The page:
An **exponential function** is \(f(x) = b^x\) where \(b\) is any positive constant.

- If \(b > 1\), then \(b^x\) is exponential growth.
- If \(b < 1\), then \(b^x\) is exponential decay.

There is a special constant \(e\) which is a natural base for exponential functions. The **natural exponential function** is \(e^x\), and it has the very important property that its derivative is itself: \[\frac{d}{dx} e^x = e^x.\] In class, we used this property to:

- Find the slope and the formula for the tangent line to \(y = e^x\) at \(x = 0\).

We got the tangent line \(y = x + 1\), which means that \(e^x \approx 1+x\) when \(x\) is close to zero. This led to the following formula, which is the definition of \(e\): \[e = \lim_{n \rightarrow \infty} \left( 1+ \frac{1}{n} \right)^n.\] We used a calculator to approximate this limit with n = 10,000,000 and got \(e \approx 2.71828\).

We solved the following problems:

Find \(\dfrac{d}{dx} x^2 e^x\).

Find \(\dfrac{d}{dx} e^{3x}\).

A boiling cup of water is set out to cool and has temperature \(T(t) = 20 + 80 e^{-0.3t }\) where \(t\) is time in minutes. What is the instantaneous rate of change in the cup’s temperature at time \(t = 0\).

The normal distribution in statistics is given by \(y = e^{-\tfrac{1}{2}x^2}\). Find \(y'\) and \(y''\), and use \(y''\) to find the inflection points.

I tried to finish by explaining the connection between the natural exponential function and compound interest, but I ran out of time. Here’s the idea: if you invest \(P\) dollars (\(P\) for principal) at an interest rate of \(r\) per year, then next year you will have a balance \(B\) given by \[B = P + r P = P(1+r)\] If you wait more than 1 year, your interest will compound, which means you will earn interest on the interest you’ve already earned. So your balance after \(t\) years will be \[B(t) = P(1+r)^t.\] Typically banks will pay out interest quarterly or monthly, so the actual formula will be: \[B(t) = P\left(1 + \frac{r}{n} \right)^{nt}\] where \(n\) is the number of times interest is compounded per year. In the limit as \(n\) goes to infinity, this formula simplifies to the formula for **continuously compounded interest**:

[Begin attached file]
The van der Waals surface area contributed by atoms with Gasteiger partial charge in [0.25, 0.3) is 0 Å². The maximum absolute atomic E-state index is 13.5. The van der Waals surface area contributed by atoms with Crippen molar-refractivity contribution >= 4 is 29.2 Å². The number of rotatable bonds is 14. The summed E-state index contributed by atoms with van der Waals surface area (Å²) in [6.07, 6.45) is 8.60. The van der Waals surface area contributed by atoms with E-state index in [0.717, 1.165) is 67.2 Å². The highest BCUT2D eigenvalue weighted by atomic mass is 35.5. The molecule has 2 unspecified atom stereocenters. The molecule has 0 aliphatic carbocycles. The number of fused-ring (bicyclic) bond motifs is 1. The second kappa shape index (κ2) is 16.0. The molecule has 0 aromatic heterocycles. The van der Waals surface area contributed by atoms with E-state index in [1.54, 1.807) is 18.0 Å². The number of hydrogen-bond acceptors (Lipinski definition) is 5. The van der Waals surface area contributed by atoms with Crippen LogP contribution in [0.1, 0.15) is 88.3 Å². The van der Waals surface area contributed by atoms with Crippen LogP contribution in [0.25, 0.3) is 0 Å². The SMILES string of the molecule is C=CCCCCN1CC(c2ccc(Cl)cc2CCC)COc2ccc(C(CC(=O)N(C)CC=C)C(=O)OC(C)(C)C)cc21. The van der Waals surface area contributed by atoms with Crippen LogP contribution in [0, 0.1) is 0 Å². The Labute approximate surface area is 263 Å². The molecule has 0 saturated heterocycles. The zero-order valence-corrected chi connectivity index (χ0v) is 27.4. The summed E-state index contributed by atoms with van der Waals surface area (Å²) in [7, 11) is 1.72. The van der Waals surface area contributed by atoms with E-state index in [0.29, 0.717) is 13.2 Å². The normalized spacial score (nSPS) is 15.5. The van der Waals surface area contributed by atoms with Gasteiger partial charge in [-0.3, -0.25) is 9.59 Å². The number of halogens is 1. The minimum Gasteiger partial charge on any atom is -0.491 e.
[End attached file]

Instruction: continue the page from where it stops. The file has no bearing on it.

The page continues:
\[B(t) = P e^{rt}.\] This is because \(\left(1+\frac{r}{n} \right) \approx e^{r/n}\) when \(n\) gets big, so if you raise both sides to the \(nt\) power, you get the result.

A *logarithmic scale* is a number line with distances that represent multiplying by fixed factors. For example, here is a log scale where each space represents a factor of 2.

A logarithm is a function that does two things.

\(\log_b(x)\) tells you how many steps on a base b log-scale the number \(x\) goes away from 1.

\(\log_b(x)\) tells you the power you need to raise the base to in order to get \(x\).

We calculated the following logarithms right away, without a calculator:

\(\log_5(25)\)

\(\log_{10}(10,000)\)

\(\log_2(\tfrac{1}{2})\)

\(\log_3(\sqrt{3})\)

All logarithms (no matter what base) satisfy three **Logarithm Rules**

\(\log(ab) = \log(a) + \log(b)\)

\(\log(\tfrac{a}{b}) = \log(a) - \log(b)\)

\(\log(a^p) = p \log(a)\)